Products, Regulatory

Swift Engineering’s VTOL Drone Makes Maiden Robotic Flight Over Japan

By Amy Kluber | August 2, 2018
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Swift Engineering Swift020 Japan

Swift Engineering's Swift020 flying over Kobe, Japan. Photo courtesy of Swift

The autonomous Swift020 vertical-takeoff-and-landing (VTOL) drone made its inaugural flight under robotic control earlier this month.

The partnership between California-based Swift Engineering and Kobe, Japan-based Kobe Institute of Computing — Swift-Xi — aims to develop a VTOL unmanned aerial system (UAS) that transitions to fixed-wing forward flight without additional equipment. It is powered by Swift's X-Blade Technology, which the company says can be scaled to larger configuration platforms.


Swift020 is designed to service various markets, including linear infrastructure, oil and gas, maritime, emergency services, delivery, agriculture, scientific research, surveillance and security. The drone can fly for two hours on electric power and has a 1 kg payload capacity.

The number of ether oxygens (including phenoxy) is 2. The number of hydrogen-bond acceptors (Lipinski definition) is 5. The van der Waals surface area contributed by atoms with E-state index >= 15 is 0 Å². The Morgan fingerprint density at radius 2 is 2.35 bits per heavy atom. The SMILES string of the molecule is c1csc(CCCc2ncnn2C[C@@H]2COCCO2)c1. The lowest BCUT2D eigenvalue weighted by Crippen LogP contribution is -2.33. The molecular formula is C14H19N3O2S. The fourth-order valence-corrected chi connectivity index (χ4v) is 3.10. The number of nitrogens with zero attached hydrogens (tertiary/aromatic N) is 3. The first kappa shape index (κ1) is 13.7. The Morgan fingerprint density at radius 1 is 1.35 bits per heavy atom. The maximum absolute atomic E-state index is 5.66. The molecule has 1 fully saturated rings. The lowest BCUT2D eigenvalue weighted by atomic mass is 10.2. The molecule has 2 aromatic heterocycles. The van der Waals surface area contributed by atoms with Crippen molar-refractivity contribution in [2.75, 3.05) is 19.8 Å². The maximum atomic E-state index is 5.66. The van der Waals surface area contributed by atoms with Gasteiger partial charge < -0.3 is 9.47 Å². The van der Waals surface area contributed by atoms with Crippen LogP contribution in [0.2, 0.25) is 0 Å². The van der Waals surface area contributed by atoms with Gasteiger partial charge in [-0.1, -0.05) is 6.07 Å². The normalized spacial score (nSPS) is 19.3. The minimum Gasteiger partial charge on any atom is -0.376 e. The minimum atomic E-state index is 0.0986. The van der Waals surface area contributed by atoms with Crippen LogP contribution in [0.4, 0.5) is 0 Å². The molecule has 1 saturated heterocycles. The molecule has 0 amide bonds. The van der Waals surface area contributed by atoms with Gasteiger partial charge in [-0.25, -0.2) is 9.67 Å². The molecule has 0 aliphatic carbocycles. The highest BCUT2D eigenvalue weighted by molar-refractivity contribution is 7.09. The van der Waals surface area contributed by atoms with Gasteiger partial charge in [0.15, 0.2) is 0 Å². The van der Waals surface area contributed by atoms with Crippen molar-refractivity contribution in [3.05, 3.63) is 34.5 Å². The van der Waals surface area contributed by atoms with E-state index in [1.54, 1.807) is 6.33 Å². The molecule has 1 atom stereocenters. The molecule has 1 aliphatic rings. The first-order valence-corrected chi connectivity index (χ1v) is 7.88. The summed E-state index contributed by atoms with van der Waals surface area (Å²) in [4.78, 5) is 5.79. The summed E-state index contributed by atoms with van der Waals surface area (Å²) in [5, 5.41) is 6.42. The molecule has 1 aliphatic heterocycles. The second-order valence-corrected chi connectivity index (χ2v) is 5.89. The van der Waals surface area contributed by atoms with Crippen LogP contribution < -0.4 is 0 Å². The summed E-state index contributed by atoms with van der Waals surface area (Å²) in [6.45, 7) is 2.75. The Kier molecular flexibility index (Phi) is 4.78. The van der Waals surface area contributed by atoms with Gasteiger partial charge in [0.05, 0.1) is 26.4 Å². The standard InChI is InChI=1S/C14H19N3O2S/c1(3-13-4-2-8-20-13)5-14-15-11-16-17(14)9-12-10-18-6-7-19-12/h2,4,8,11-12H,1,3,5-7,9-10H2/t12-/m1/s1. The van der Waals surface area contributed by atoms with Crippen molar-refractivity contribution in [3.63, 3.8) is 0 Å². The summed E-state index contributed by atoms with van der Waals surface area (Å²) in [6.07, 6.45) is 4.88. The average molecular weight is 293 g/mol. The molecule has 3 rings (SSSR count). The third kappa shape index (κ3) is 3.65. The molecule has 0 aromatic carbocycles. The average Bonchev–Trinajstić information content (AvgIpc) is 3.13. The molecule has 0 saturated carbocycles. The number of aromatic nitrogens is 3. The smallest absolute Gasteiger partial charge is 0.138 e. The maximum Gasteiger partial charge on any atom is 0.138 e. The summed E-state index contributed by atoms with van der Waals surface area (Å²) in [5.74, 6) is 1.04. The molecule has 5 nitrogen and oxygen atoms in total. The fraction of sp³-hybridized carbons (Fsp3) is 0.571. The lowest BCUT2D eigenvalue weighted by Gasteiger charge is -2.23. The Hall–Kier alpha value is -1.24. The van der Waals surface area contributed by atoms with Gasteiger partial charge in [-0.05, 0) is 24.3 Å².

The demonstration flight took place in Kobe, Japan, before government officials and media.

“We are proud and honored to be a trailblazer in the next industrial revolution of autonomy and robotics," said Rick Heise, president and chief strategy officer of Swift Engineering. "The vision of innovation embraced by the Hyogo Prefecture and the city of Kobe will impact worldwide urban aviation."

Japanese Prime Minister Shinzo Abe is expected to release drone legislation, including provisions for beyond-line-of-sight (BLOS) operations, by the end of the year. Under current regulations operators must apply for permission to fly UAS beyond line of sight and then only over short distances.

The current rules hinder many of Japan's UAS-related business operations. Delivery services, search and rescue, and infrastructure inspections are just some of the many applications for which Japanese companies are looking to use the technology. The nation is hoping to integrate UAS into its airspace and allow unhindered beyond-line-of-sight flight in time  for the 2020 Tokyo Olympics.


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